Be an Ally & a Friend | January 2007
View our 2013 ally PSA series at www.glaad.org/ally
View our 2007 ally campaign below.
Be an Ally & a Friend - 2007
Sure, you watchThe Ellen DeGeneres Show on TV, and you "know" Kevin from Brothers & Sisters and Marc on Ugly Betty, but is there someone in your real life who is lesbian, gay, bisexual or transgender (LGBT)? Probably.
Betty DeGeneres — Ellen's mom — made this comparison in her book Just a Mom: "Let me suggest that we all know someone who is left-handed. Lefties make up roughly the same percentage [of the population] as gay people. And yet millions of Americans say they don't know someone who is gay. Unless those people who claim ignorance are living in a place called Fantasyland, they are most likely mistaken."
LGBT people are our mothers, fathers, sons, daughters, sisters, brothers, aunts, uncles and cousins. This is a fact and it isn't going away. You have the opportunity to be an ally and a friend at home, school, church and work. A straight ally can merely be someone who is supportive and accepts the LGBT person, or a straight ally can be someone who personally advocates for equal rights and fair treatment.
Allies are some of the most effective and powerful voices of the LGBT movement. Not only do allies help people in the coming-out process, they also help others understand the importance of equality, fairness, acceptance and mutual respect.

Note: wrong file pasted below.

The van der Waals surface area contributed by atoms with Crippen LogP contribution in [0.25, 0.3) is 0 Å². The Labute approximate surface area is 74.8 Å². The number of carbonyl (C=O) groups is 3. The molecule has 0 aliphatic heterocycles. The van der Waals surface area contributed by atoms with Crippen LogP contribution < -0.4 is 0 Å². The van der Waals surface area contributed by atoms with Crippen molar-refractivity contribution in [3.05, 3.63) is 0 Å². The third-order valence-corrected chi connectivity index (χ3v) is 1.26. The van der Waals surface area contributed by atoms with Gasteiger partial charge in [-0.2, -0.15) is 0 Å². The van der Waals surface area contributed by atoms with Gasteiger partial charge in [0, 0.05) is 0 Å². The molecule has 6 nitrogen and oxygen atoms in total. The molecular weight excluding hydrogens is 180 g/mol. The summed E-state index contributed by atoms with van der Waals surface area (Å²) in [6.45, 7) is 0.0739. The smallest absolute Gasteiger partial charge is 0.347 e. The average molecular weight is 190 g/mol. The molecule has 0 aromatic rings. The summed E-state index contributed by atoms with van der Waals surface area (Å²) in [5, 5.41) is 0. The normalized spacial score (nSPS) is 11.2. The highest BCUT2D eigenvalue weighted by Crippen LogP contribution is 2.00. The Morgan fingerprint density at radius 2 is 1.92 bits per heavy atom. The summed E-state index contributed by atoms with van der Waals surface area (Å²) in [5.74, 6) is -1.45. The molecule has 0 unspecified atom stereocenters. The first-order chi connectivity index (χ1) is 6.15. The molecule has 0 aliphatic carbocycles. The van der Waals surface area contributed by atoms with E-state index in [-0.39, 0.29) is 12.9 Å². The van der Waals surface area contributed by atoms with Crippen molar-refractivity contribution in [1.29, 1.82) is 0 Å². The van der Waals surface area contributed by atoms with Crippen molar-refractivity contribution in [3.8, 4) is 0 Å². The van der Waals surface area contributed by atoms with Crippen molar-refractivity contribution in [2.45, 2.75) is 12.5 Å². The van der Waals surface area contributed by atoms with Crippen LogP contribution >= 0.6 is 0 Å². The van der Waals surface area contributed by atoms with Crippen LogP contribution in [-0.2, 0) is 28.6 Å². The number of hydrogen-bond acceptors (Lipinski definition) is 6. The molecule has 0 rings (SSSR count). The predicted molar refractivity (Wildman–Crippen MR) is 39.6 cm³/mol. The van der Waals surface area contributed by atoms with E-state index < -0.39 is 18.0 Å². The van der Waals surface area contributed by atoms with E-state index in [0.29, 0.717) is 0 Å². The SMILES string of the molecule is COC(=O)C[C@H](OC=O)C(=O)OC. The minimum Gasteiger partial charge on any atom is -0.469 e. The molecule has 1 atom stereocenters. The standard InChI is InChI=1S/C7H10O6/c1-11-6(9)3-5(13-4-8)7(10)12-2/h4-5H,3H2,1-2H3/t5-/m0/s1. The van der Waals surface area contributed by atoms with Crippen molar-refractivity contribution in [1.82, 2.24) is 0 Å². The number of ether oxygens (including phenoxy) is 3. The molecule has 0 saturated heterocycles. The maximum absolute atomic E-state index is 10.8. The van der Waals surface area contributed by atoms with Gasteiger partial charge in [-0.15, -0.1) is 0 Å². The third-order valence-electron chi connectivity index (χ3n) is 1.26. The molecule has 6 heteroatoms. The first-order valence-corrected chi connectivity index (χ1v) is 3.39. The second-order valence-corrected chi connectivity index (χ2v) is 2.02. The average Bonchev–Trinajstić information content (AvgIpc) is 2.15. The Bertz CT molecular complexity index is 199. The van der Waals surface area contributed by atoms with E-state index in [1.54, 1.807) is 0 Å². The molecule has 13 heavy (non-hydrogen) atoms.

As you read on, you will find helpful resources that will give you more information on being an ally and a friend.
Kyra Sedgwick, Kevin Bacon, Ellen DeGeneres and more ask viewers to be allies and friends to gay and transgender people.
Be An Ally & a Friend
- Be An Ally & A Friend Home
- 10 Ways to Be an Ally & Friend
- Is Your Child Gay?
- Teen & Student Allies
- Promoting Transgender Equality
- Stop Anti-Gay Violence & Bullies
- Images in the Media
- When Your Mom or Dad Is Gay
- Workplace & LGBT Issues
- Equal Rights, Not Special Rights
- Religion & Faith Issues
- Straight Spouses
- Concerns About HIV/AIDS
- Additional Online Resources
The creation of the Where We Are on TV report in 2005 allows GLAAD to track trends and compile statistics for series regular characters on broadcast television with regard to sexual orientation, gender identity and race/ethnicity for the upcoming season. GLAAD measures the presence of LGBT characters and the visibility of the community they portray on television in upcoming scripted primetime programs; both new and returning shows. This marks the 17th year GLAAD has tracked the number of LGBT characters expected to appear in the new fall television season on both broadcast and cable networks.read more >>